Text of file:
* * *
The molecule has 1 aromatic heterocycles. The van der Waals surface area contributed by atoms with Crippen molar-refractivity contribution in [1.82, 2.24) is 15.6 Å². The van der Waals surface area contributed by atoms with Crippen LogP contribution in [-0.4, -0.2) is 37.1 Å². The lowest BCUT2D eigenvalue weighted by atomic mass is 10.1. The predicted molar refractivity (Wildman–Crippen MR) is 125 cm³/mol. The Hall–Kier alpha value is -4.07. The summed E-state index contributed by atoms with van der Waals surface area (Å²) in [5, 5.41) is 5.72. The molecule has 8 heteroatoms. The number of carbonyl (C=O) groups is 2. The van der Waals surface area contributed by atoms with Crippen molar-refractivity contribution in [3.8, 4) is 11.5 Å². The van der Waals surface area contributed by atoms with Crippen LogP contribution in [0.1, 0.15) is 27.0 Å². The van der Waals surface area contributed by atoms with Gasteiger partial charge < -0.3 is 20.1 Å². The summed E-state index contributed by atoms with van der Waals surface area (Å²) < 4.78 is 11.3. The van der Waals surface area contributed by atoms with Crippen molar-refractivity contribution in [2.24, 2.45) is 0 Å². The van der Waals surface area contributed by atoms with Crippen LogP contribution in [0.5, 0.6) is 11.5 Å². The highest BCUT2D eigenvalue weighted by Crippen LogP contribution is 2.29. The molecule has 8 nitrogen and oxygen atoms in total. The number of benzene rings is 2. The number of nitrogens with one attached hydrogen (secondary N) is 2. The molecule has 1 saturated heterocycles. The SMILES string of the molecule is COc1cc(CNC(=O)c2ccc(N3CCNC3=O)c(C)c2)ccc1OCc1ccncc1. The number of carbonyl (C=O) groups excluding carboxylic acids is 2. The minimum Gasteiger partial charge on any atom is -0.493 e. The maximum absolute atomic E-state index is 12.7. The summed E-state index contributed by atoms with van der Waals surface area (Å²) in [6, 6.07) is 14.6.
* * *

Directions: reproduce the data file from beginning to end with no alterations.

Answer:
The molecule has 1 aromatic heterocycles. The van der Waals surface area contributed by atoms with Crippen molar-refractivity contribution in [1.82, 2.24) is 15.6 Å². The van der Waals surface area contributed by atoms with Crippen LogP contribution in [-0.4, -0.2) is 37.1 Å². The lowest BCUT2D eigenvalue weighted by atomic mass is 10.1. The predicted molar refractivity (Wildman–Crippen MR) is 125 cm³/mol. The Hall–Kier alpha value is -4.07. The summed E-state index contributed by atoms with van der Waals surface area (Å²) in [5, 5.41) is 5.72. The molecule has 8 heteroatoms. The number of carbonyl (C=O) groups is 2. The van der Waals surface area contributed by atoms with Crippen molar-refractivity contribution in [3.8, 4) is 11.5 Å². The van der Waals surface area contributed by atoms with Crippen LogP contribution in [0.1, 0.15) is 27.0 Å². The van der Waals surface area contributed by atoms with Gasteiger partial charge < -0.3 is 20.1 Å². The summed E-state index contributed by atoms with van der Waals surface area (Å²) < 4.78 is 11.3. The van der Waals surface area contributed by atoms with Crippen molar-refractivity contribution in [2.24, 2.45) is 0 Å². The van der Waals surface area contributed by atoms with Crippen LogP contribution in [0.5, 0.6) is 11.5 Å². The highest BCUT2D eigenvalue weighted by Crippen LogP contribution is 2.29. The molecule has 8 nitrogen and oxygen atoms in total. The number of benzene rings is 2. The number of nitrogens with one attached hydrogen (secondary N) is 2. The molecule has 1 saturated heterocycles. The SMILES string of the molecule is COc1cc(CNC(=O)c2ccc(N3CCNC3=O)c(C)c2)ccc1OCc1ccncc1. The number of carbonyl (C=O) groups excluding carboxylic acids is 2. The minimum Gasteiger partial charge on any atom is -0.493 e. The maximum absolute atomic E-state index is 12.7. The summed E-state index contributed by atoms with van der Waals surface area (Å²) in [6, 6.07) is 14.6.